Looking for tips to transition from codepen to github

I have the advanced projects of the front-end section coming up and figured it’s time to move away from Codepen.

Do you have any tips or recommendations on learning how to write code locally and getting my code on GitHub?

This is my plan:

  1. Do a Bracket’s tutorial (just finished this)
  2. Go through Shay Howe’s guide on HTML and CSS. I already have some experience w/ this through FCC, but I never learned how to properly link stylesheets and the other stuff Codepen hid from me. Is this a waste of time?
  3. This FCC tutorial on putting code on GitHub seems pretty handy. I feel like I should be doing more on learning about GitHub, but I’m not sure what to do.

Do you guys recommend anything else? Do I need to learn version control just to get my code on GitHub?

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Here’s an easy way to get started with Github . That’s what I used and I haven’t had much trouble yet but I can’t say I’m very thorough or doing pull requests etc yet.

To link your sheets:

in your html:

<link rel="stylesheet" href="css/boostrap.min.css"> // boostrap before your styles
<link rel="stylesheet" href="css/mystyles.css"> // name of your css. 

then at the end you’ll have your script tags:

 <script src="https://code.jquery.com/jquery-3.1.1.min.js"
  <script src="app.js"></script> // this is your js, js/app.js if you have specific folder for your js

Shay Howe’s guide is definitely not a waste of time. I was halfway through advanced algorithms when I started it and I have learnt a ton of useful stuff. And it covers pretty much everything that codepen did for you so far.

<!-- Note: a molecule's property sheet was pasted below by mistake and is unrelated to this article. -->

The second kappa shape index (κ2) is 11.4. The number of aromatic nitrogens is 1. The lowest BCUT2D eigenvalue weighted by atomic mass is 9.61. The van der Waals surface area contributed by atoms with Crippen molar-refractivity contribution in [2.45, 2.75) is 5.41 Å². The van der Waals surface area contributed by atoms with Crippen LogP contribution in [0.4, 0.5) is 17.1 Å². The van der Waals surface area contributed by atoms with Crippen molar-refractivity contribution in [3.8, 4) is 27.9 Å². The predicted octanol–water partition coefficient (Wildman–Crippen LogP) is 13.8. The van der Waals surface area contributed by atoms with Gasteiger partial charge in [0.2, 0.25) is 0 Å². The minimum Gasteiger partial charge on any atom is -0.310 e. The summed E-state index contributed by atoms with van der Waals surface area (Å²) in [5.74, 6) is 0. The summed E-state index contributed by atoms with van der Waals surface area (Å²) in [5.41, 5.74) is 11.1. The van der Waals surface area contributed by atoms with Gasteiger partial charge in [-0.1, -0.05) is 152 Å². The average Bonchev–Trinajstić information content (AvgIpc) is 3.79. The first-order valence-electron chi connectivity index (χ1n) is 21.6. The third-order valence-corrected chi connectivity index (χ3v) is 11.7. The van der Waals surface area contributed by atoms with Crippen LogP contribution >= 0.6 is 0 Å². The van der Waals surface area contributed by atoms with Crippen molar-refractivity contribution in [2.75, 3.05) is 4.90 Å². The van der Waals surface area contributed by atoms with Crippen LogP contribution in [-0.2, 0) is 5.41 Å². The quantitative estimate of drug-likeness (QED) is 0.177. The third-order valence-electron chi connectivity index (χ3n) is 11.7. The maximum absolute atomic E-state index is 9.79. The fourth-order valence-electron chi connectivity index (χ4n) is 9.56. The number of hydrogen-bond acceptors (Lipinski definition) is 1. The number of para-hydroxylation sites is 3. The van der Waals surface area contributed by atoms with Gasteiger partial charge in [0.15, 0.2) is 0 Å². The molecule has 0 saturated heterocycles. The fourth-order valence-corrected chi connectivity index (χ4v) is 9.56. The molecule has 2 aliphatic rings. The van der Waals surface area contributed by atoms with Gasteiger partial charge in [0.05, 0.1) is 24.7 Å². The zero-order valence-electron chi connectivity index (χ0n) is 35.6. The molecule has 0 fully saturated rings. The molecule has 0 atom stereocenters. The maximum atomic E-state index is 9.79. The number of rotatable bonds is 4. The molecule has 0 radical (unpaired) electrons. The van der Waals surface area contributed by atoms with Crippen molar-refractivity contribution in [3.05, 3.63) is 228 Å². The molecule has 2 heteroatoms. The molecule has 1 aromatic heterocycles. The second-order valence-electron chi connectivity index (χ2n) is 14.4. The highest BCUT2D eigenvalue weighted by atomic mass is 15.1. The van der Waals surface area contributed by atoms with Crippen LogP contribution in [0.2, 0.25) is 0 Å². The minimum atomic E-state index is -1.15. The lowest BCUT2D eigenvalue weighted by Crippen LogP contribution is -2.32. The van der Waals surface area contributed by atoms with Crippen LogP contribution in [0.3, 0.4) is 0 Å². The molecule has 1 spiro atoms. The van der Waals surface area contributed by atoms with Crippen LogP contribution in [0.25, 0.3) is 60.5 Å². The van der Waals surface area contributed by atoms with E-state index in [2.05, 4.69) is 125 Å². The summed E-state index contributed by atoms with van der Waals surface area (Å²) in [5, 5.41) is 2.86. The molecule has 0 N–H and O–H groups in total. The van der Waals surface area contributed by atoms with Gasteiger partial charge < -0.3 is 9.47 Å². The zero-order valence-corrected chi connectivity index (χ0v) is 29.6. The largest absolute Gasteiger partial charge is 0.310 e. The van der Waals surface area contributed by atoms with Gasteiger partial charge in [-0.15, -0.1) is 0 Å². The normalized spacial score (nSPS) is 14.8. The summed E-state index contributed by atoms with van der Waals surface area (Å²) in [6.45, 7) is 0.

Technically you don’t need to learn version control to put code on github, but you would be kind of missing the point.
If you are completely new to git and github, then this course should be good for you. Fairly long, but the most approachable I’ve seen.

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when you advance your knowledge on github a little bit, this is great for learning how to work with branches and also in collaboration with others : learn git branching

@timotheap - You forgot to add the bootstrap.min.js link between the jQuery and app.js links in the scripts section. I’m just mentioning this to keep it consistent since you added bootstrap.min.css in the head.

you’re right

Bootstrap.min.js will be needed for toggle menus etc but I guess they’ll find out, it’s only a start.

Thanks for the affirmation. I’m about finished with the second lesson and I’ve already learned quite a bit.

I’d advise you to learn how to run a local web server first, for testing your project during development (unless Bracket provides one out of the box). Depending on your browser, you will run into issues sooner or later if you open your html files directly from disk. All you need is a very simple server that only serves your files via http. I used python’s SimpleHTTPServer module for a while, but now switched to webpack’s dev server. There are certainly many more options for any OS.

Also, when you think you have a solid understanding of the fundamentals and still have some time and energy left, you should take a look at npm and the command line interface of your choice (bash, cmd.exe, powershell etc.), this will increase your productivity greatly.
Learn to use modules and a bundler like browserify, webpack etc. Getting a linter (a program that analyzes your code and tells you whats wrong/suboptimal with it) like eslint is also a great help (until then you can also use jshint’s online linting).
EDIT: Although, I’ve heard Bracket comes with a linter. If that’s the case, disregard :slight_smile:


Thank you for your suggestions!

For anyone reading this, you might be interested to know that Bracket lets you preview your sites via the Live Preview feature and has a built in JS linter (as lincore mentioned). There are also linters for CSS and HTML via plugins!

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